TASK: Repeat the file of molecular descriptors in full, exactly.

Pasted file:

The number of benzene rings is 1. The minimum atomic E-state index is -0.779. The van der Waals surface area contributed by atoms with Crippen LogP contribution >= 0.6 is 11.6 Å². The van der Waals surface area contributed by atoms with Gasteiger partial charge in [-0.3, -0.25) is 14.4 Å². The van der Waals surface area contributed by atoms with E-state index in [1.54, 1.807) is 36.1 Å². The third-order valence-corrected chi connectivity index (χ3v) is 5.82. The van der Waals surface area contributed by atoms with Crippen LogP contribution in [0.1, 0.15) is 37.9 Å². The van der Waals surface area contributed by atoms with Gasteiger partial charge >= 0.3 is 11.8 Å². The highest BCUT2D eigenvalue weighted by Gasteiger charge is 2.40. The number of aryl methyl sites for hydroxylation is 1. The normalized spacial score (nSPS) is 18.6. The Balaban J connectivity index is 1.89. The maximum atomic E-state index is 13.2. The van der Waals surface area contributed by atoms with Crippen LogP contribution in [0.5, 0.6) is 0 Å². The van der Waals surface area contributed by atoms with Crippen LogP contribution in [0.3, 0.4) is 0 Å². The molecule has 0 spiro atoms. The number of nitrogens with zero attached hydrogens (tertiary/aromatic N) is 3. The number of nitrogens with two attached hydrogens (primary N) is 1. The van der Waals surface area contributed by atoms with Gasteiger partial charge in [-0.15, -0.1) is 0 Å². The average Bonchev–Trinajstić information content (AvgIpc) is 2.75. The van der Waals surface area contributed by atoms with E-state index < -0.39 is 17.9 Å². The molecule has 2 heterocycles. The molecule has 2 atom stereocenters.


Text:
The number of benzene rings is 1. The minimum atomic E-state index is -0.779. The van der Waals surface area contributed by atoms with Crippen LogP contribution >= 0.6 is 11.6 Å². The van der Waals surface area contributed by atoms with Gasteiger partial charge in [-0.3, -0.25) is 14.4 Å². The van der Waals surface area contributed by atoms with E-state index in [1.54, 1.807) is 36.1 Å². The third-order valence-corrected chi connectivity index (χ3v) is 5.82. The van der Waals surface area contributed by atoms with Crippen LogP contribution in [0.1, 0.15) is 37.9 Å². The van der Waals surface area contributed by atoms with Gasteiger partial charge >= 0.3 is 11.8 Å². The highest BCUT2D eigenvalue weighted by Gasteiger charge is 2.40. The number of aryl methyl sites for hydroxylation is 1. The normalized spacial score (nSPS) is 18.6. The Balaban J connectivity index is 1.89. The maximum atomic E-state index is 13.2. The van der Waals surface area contributed by atoms with Crippen LogP contribution in [0.5, 0.6) is 0 Å². The van der Waals surface area contributed by atoms with Crippen LogP contribution in [0.3, 0.4) is 0 Å². The molecule has 0 spiro atoms. The number of nitrogens with zero attached hydrogens (tertiary/aromatic N) is 3. The number of nitrogens with two attached hydrogens (primary N) is 1. The van der Waals surface area contributed by atoms with Gasteiger partial charge in [-0.15, -0.1) is 0 Å². The average Bonchev–Trinajstić information content (AvgIpc) is 2.75. The van der Waals surface area contributed by atoms with E-state index < -0.39 is 17.9 Å². The molecule has 2 heterocycles. The molecule has 2 atom stereocenters.